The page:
Adventure games are a genre that everybody has nostalgia for, but nobody plays. That's because games like Ghost Trick: Phantom Detective feel old-fashioned compared to the open-world, massively multiplayer, online-all-the-time games we're used to. Some detractors have even gone so far as to call designer Shu Takumi's Phoenix Wright series a collection of "interactive novels" rather than games. Thank goodness he hasn't taken his eviction from the clubhouse to heart.
Across Ghost Trick's dozen or so chapters, Takumi unravels a delightfully preposterous murder mystery that begins with the first victim, Sissel, waking up dead. Stricken with amnesia and possessed with the power to animate the inanimate, the spectral detective has two days to uncover his identity and catch his murderer. The game eases into its madness.
Sissel's first task is to undo the assassination of a police detective. Among his talents is the ability to connect with a dead soul and change its fate if he can. When Sissel discovers a recently deceased soul, he can merge with it and relive the moments leading up to its death. He does this by leaping from object to object, like a poltergeist with a fetish for yard-sale leftovers. Some of the stuff can be spiritually nudged or, in the case of electrical devices, turned on by force of paranormal will.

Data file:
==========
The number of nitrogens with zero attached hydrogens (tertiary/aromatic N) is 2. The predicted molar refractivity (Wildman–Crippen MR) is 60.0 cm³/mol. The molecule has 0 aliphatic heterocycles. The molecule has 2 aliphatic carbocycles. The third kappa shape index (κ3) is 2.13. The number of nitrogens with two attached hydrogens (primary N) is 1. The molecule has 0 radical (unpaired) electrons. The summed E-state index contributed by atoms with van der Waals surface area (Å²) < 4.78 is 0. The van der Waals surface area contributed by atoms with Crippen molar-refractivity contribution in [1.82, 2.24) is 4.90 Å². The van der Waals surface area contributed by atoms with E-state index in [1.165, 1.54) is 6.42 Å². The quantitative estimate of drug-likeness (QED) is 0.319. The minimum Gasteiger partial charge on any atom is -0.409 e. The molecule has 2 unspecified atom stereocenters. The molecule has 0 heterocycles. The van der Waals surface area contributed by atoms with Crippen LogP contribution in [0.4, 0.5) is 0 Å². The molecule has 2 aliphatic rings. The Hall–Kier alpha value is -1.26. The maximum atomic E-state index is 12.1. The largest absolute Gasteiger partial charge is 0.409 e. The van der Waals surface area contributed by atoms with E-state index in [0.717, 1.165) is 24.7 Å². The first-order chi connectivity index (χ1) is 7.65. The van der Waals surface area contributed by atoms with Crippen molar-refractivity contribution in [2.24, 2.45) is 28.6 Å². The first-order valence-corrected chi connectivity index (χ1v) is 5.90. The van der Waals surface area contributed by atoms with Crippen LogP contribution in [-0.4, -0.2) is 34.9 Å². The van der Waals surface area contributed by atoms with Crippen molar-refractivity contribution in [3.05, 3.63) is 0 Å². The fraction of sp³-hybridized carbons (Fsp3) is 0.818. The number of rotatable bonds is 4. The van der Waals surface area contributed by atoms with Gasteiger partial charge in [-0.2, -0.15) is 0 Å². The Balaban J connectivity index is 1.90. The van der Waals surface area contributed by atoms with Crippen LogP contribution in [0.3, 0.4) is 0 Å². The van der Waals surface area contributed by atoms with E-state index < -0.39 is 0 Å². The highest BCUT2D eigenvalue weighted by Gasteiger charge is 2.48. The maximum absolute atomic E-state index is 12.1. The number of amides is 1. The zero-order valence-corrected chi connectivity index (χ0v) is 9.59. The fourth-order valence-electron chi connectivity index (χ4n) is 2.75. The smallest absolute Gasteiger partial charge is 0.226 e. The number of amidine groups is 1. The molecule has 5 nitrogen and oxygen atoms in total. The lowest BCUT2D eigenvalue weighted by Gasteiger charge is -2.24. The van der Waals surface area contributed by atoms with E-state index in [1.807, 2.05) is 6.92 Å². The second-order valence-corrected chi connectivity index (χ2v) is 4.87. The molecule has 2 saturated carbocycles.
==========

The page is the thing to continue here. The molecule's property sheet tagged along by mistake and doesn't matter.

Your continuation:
Early on, Sissel manipulates the detritus in a junkyard to stave off the murder of would-be ally Lynne. Using his psychic puzzling powers, he flips on spotlights to flush out the killer and rings a bike's bell to throw off the shooter just before he's about to pull the trigger. Then he crushes the hapless goon with a wrecking ball.
These early moments are sober and grounded compared to where this mystery eventually takes us. By the time Ghost Trick lets the proverbial cat out of the bag, Sissel will uncover a fantastical conspiracy that intertwines every character. It's hard not to remain onboard the entire time. Ghost Trick does a fine job of populating its haunted world with colorful, likable characters who are bound by uncommon friendship. And because of the game's paranormal nature, anybody can be a part of this family—including a feisty Pomeranian called Missile. His all-caps proclamations of loyalty to his owner (always accompanied by a high-pitched barking sound) make the mutt irresistibly endearing.
Expressive animation adds a level of realism to the otherwise stylized affair. But most of the life in Ghost Trick comes from the writing. The game's intricate plot isn't just stitched together. It has been constructed with the utmost care—like a livelier, weirder Inception. Rather than mull the veracity of reality, Ghost Trick dwells on the ties of fate and friendship that bind people together. Where Christopher Nolan stifled his human actors with plot and flourish, Takumi manages to draw substantial humanity and pathos out of pixel and cartoon. That's no small feat.